Tim Presley is a confusing man. He’s got so many projects going at once you wonder if the dude even has time to come up for air. Can’t complain though can we, as he keeps churning out the hits. White Fence seems like the backbone for everything he does though, so its odd that Is Growing Faith comes at this point in his career. Conjecture aside, he continuously churns out albums chock full of nostalgic classic pop sounds, benefitting us all.
Immediately, one can complain that the only thing that makes this a modern album is that you can tell the production value is minimal, but that’s precisely why White Fence seems steps beyond their fellow peers in when it comes to low-budget recordings. You can make out audible pops and crackles when you jam the vinyl, and more so when you’ve got those iPod buds in your ears. In a way, what might seem like laziness actually brings you closer to the music itself, giving it a more natural feel.
If you make it past the first twenty seconds of a song like “Sticky Fruitman Has Faith” you’re going to get rewarded. That California jangling guitar from the late sixties just sort of meanders in and out of the track, with a little bit of jangling boogie to make it all gel together. Or maybe you decide to take a little bit of a trip with “A Pearl is Not a Diamond,” a track that definitely harkens back to the early days of what would later become Americana. Personally, I get a kick out of the little stuttering guitar solo awkwardly placed in the background–put on headphones and listen closely.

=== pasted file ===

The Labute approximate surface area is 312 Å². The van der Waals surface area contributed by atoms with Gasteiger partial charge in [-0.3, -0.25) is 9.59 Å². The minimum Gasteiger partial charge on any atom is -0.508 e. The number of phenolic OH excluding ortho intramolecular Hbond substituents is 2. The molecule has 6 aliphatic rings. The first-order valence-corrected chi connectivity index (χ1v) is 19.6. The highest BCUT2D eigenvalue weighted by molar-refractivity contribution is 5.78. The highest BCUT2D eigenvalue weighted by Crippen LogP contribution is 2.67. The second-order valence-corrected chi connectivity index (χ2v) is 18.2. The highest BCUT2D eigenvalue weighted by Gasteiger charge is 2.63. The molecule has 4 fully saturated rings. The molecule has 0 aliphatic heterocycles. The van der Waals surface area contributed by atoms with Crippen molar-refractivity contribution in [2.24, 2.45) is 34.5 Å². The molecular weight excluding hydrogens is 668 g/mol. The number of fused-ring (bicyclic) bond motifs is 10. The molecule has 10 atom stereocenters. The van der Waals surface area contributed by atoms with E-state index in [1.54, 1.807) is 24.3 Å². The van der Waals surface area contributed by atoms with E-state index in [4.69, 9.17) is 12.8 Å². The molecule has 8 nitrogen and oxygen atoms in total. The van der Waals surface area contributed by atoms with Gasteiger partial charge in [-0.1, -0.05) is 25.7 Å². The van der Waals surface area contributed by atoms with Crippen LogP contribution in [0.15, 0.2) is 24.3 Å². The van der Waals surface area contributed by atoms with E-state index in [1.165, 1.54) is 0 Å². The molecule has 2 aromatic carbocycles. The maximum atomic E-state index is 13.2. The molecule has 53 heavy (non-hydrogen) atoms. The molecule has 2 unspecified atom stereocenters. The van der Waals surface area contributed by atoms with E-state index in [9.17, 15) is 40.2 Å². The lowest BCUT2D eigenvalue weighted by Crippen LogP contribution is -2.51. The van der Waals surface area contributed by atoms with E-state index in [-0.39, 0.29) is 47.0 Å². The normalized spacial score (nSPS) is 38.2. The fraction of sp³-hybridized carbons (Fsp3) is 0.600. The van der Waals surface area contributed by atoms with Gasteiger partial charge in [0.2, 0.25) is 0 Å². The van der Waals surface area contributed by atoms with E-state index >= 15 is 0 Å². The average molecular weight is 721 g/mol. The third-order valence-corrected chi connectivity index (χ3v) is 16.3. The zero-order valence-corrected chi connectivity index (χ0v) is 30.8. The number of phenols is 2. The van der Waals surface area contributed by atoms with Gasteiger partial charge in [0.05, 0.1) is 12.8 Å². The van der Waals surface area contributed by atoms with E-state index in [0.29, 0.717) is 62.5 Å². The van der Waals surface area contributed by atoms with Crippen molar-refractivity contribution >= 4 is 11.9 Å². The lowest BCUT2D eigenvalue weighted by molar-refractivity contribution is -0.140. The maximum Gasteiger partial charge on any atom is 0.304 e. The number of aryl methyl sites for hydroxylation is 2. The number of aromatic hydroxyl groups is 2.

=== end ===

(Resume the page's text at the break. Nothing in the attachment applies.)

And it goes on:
One of the things that makes Tim and White Fence so interesting is that you see his influences all over the place, and I really mean all over the place. There’s “Tumble, Lies and Honesty,” which really has to be given credit for it’s use of the water drop effect, presumably made by one flicking their finger against the chick. Tie that odd rhythmic percussion in with the gentle strumming of the guitar and you can definitely find yourself a magical piece of pop. Even more interesting is listening to “Stranger Things Have Happened,” which feels like an allusion to the most recent work of Tim’s other band, Darker My Love. It’s remarkably similar to the sound, even down to the most intricate bending of guitar strings.
But, to top it all off, there’s still a bit of angst inside this psychedelic world of classic rock. “Harness” is a gritty little number, one that might draw similarities to Fresh and Onlys, but it’s got a bigger sense of urgency to it, that is until the chorus. However, the chorus has a bit of brightness to it, something that really made this song stand out in my mind. Perhaps you can draw similarities within the album, as a sonic connection definitely exists on the earlier Is Growing Faith track “Enthusiasm.”
Damn you Tim Presley! How can one write a review of your White Fence albums? They’re all over the place, going between americana, psychedelia and even hints of punk. I love it all, every single minute. In time, I have a feeling that Is Growing Faith will be a record that reveals more and more to me with each listen, but as it stands right now, I’ve had enough listens (17 to be exact) to know this thing is a rocking good time.[audio:https://austintownhall.com/wp-content/uploads/2010/11/White-Fence-Lillian-Wont-You-Play-Drums.mp3]
Download: White Fence – Lillian (Won’t You Play Drums) [MP3]